Editing in black and white: On reparations, literacy, good intentions, and white saviorism, Part I

This is first of two companion interviews. Please be sure to read the second one. Both interviews begin with the same introduction, for context.
 
***
 
A week ago, an editor posted an announcement in a large editors’ group online. The editor, who is white, had organized a website where professional editors and proofreaders could sign up to donate their services to people of color, as a gesture of reparation. 
 
Editors in the group responded with enthusiasm, and nearly 200 signed up. Then a black editor brought the conversation up short. She asked if the organizer had asked any people of color for advice before launching such a project. She pointed out that it might take paying work away from black editors, and suggested that the entire project came across as white saviorism. 
 
There was a long discussion, and the white editor ultimately announced that she was suspending the project. She thanked those who participated in the conversation for their feedback and scrutiny. 
 
Having been a part of many frustrating and unproductive conversations about race, I was struck by how civil this exchange was, so I contacted both editors to get more clarity about how they perceived the interaction. My understanding of the issue changed considerably after I talked to both of them. Reading over the transcript, I am especially grateful to the black editor for being patient and courteous with my questions. Like many white people, I’m learning a lot of new things suddenly, and light is dawning slowly.  I am also grateful to the white editor for being so candid.
 
Both editors have asked to remain anonymous.  The black editor is a retired marketing and communications director with over twenty years of experience in editing; the white editor is in her 30’s and has been working as an editor and with publishers for several years. 
 
Here is my conversation with the black editor. Again: This is one of two companion interviews. Please be sure to read the second one.
 
***
 

What did you first think when you saw the offer?

I just wondered how familiar she was with the organizations or individuals who would become clients. It seemed to me there was an assumption that resources weren’t available to the organizations and individuals she wanted to reach out to. 
 
From my experience working with black organizations or individuals, they approach the person they want to edit. In our organizations and our churches and our circle of people, you usually know the person who is good at that type of thing, or has that skill set. The approach is based on who we know in our community and who we know is capable of doing that kind of work. It’s not limited to people who have been professionals in the field; it can be a retired teacher or someone like that. 
 
There are people who are just not comfortable with having their work edited or proofread, because it comes across as a critique.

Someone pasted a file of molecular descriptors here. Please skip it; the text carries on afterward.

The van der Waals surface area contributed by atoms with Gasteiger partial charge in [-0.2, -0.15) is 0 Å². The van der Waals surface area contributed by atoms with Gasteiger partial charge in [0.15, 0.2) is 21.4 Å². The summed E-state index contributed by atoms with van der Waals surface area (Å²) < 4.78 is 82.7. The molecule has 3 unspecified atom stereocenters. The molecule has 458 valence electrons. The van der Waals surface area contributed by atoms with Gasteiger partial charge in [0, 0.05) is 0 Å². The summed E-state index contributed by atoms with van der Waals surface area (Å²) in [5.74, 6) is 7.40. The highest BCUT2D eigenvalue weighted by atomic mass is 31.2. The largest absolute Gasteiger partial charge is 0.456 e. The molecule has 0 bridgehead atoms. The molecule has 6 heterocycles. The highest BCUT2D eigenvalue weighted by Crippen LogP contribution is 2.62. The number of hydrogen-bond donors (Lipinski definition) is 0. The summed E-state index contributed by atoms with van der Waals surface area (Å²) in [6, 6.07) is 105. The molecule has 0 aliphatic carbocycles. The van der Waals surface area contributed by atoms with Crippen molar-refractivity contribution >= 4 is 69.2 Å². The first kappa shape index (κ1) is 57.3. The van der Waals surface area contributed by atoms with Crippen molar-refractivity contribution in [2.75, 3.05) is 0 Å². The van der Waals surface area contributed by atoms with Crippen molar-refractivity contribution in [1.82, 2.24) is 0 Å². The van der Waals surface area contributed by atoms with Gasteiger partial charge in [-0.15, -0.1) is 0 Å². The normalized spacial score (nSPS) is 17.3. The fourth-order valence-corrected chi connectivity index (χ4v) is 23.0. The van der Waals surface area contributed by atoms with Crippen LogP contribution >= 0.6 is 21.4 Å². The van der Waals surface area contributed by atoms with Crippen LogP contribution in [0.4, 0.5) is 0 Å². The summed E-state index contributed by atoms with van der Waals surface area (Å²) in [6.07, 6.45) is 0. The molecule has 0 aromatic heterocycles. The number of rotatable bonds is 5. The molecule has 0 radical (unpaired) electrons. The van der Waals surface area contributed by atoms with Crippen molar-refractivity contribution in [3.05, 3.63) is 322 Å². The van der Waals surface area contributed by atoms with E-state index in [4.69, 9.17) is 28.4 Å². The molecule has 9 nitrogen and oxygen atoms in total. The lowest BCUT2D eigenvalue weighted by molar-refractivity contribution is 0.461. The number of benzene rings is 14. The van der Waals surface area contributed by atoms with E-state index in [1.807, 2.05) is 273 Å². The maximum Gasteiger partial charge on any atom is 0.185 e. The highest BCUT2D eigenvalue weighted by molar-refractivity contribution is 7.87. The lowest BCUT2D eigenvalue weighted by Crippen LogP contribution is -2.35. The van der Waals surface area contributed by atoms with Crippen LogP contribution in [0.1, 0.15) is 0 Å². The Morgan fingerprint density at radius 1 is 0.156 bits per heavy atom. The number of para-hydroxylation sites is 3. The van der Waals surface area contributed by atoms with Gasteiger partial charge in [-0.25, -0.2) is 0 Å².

So I see that it’s not appropriate to make this offer unless you already have a relationship with the writer. But how are you supposed to have relationships with people outside your circle if you don’t approach them? 
 
It takes time to develop any type of relationship, especially relationships that may involve writing and editing. It’s not the type of thing we can just swoop down on. Everybody is sensitive about their writing and communication skills. There’s a certain rapport that has to be developed between editor and writer. It’s a relational issue.
 
A lot of editors will make corrections and edits in green or blue ink, as opposed to red ink, because of the emotional trigger of having a bleeding paper sent back to you. Even today, in electronic editing, you get all those flags all over your document, and that can make one’s blood pressure rise.
 
It’s very easy to make individuals feel uncomfortable. People make assumptions about education and ability, especially in writing. It can be a loaded issue. That’s why developing relationships would be important to that. 
 
Writing is very personal. A lot of judgment and perceptions are made based on one’s writing. It ranks very highly in terms of sensitivity triggers and cultural assumptions. 
 
Would there be the same problems if the service offered were not writing and editing, but something less fraught, like window repair?
 
I think a lot of this is individual-driven. Sadly, in the US at this point, there’s skittishness about race. In some cases, there could be a reserve or a hesitancy there. But when it comes to issues of literacy, measures of intelligence, writing definitely ranks up there. Those can be triggers. A lot of people are shamed because of the way they speak or write. 
 

Were you shamed in your career for those things?

Because of my education level, because of the fact that I could write, I never struggled with literacy or writing, so it took a different level. It was clear I was not illiterate, and I was capable as a writer, but sometimes individuals have a need to change things. That’s part of the game.
 
But you know how you can feel the tone of an edit? I’ve had documented cases where people were assigned to edit or even rewrite things I had written, that were perfectly fine. And we’re talking about people who were subordinates to my position, people who had absolutely no idea of what my job functions were, but they were assigned to alter my work. 
 

And it was just because you are black?

It was one of those things where everybody knew. Everybody knew. 

Is this pro bono editing offer intrinsically flawed, or is it there a way to reframe it so that it could be a good thing?